After completing this ritual, Grandfather would on occasion, stop for a cup of tea and a long chat, most often at the home of his favourite friend, the Doctor. He would hold forth on diverse issues- the rising vegetable prices, the latest policy of the government, the war, the heat in Delhi, the children. Then, suddenly, he would rise from his chair, and in one sweeping motion, rip off the calendar page still displaying the previous month’s dates on the wall and mutter under his breath again, “Holder!” Whether he was referring to the caretaker’s inattention or man’s futile attempt to calibrate time in general, no one knew.

None of Grandfather’s friends and acquaintances minded this periodic imposition on their homes and families. Indeed, they had begun to look forward to the routine, and sometimes, when the sweetshop owner Kalika Babu’s wife forcibly chased her child down on a Friday to trim his nails, her husband would stop her and say, “Oho. Leave the child alone till Sunday. It’s the tradition after all.”

When he retired from his government job at the age of sixty, Grandfather made a few changes to his schedule, and his friends learnt to expect him on both Wednesdays and Sundays. He didn’t linger long on the weekday, but he always made sure to speak to every member of every family. He would listen with great attention even to the youngest child, all of two, who proudly showed off her latest attempt at learning a Bengali nursery rhyme. The lady of the house would say, with an exasperated sigh, “Dada, you must not spoil the children by bringing them something every week.” He would nod seriously, and then sneakily slip a few sweets into the children’s pockets once she’d turned her back. Children loved him as the adult who never ignored them in favour of seemingly important “adult business”.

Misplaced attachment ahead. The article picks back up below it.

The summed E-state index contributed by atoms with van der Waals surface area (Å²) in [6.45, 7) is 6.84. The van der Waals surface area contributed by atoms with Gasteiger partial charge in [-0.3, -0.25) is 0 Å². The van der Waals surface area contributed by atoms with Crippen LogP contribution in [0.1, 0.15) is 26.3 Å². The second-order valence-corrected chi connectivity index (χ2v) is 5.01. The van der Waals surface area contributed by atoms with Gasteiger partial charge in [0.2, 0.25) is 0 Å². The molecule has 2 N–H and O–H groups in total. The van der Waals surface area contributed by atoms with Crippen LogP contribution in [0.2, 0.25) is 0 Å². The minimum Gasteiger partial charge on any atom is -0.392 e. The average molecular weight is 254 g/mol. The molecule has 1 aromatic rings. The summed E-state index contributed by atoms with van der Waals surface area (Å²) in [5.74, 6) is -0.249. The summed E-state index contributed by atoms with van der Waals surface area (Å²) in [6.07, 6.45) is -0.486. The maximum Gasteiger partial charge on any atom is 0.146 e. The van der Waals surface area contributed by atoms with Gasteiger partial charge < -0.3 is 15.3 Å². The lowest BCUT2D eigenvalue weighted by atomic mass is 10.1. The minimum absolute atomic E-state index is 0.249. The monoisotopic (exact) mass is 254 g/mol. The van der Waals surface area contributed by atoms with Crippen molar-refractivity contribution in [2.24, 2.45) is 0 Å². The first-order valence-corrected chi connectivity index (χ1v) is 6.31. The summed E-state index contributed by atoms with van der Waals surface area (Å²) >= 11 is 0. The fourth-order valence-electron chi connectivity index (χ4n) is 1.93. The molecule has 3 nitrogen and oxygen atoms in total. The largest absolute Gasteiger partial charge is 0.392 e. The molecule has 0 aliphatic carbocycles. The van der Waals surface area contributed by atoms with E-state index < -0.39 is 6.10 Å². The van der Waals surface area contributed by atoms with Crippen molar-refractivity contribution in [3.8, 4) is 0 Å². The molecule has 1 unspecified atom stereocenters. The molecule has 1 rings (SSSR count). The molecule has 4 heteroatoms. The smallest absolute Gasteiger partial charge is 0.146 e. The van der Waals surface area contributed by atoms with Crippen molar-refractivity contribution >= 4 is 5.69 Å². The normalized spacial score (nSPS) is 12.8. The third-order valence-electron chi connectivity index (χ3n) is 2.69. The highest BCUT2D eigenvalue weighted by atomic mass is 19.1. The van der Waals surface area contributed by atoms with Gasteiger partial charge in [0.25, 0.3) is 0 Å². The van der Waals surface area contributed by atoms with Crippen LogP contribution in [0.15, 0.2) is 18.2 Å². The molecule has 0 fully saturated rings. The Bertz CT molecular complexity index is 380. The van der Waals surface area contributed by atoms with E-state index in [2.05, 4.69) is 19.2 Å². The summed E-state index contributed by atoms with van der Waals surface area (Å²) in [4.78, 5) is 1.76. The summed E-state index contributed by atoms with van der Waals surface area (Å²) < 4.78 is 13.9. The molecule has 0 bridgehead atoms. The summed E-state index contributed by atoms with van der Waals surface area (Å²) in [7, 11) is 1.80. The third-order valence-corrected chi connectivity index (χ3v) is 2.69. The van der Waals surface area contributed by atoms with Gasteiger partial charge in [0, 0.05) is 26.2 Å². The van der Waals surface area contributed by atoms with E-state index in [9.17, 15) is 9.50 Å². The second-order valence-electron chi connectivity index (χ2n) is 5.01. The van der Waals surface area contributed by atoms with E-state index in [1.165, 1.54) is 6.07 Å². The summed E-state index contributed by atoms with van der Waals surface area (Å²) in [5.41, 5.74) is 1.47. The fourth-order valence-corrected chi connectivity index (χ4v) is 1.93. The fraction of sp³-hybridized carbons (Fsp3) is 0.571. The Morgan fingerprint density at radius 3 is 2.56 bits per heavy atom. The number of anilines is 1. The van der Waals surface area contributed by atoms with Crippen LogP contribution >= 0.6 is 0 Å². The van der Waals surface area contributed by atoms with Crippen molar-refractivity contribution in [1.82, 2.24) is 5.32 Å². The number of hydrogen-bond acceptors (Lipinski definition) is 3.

On what was to be the last Wednesday of his life, Grandfather got up as usual at 5.30 a.m., ignoring the niggling feeling of a heavy stone tied to his chest. He put on his shoes slowly, taking a little more time to tie his laces. “I’m going”, he called out to my grandmother. He’d already stepped out by the time she noticed that he’d not said, “I’ll be back in a while.” He never came back. I think his last thought would have been a gentle regret as he touched the nail clippers in his pocket. For all the little fingers with dirty little nails as they rested on the gates- waiting.

Sputnik Sweetheart: Of mirror worlds and split souls

To my companion in all things Murakami (and many others),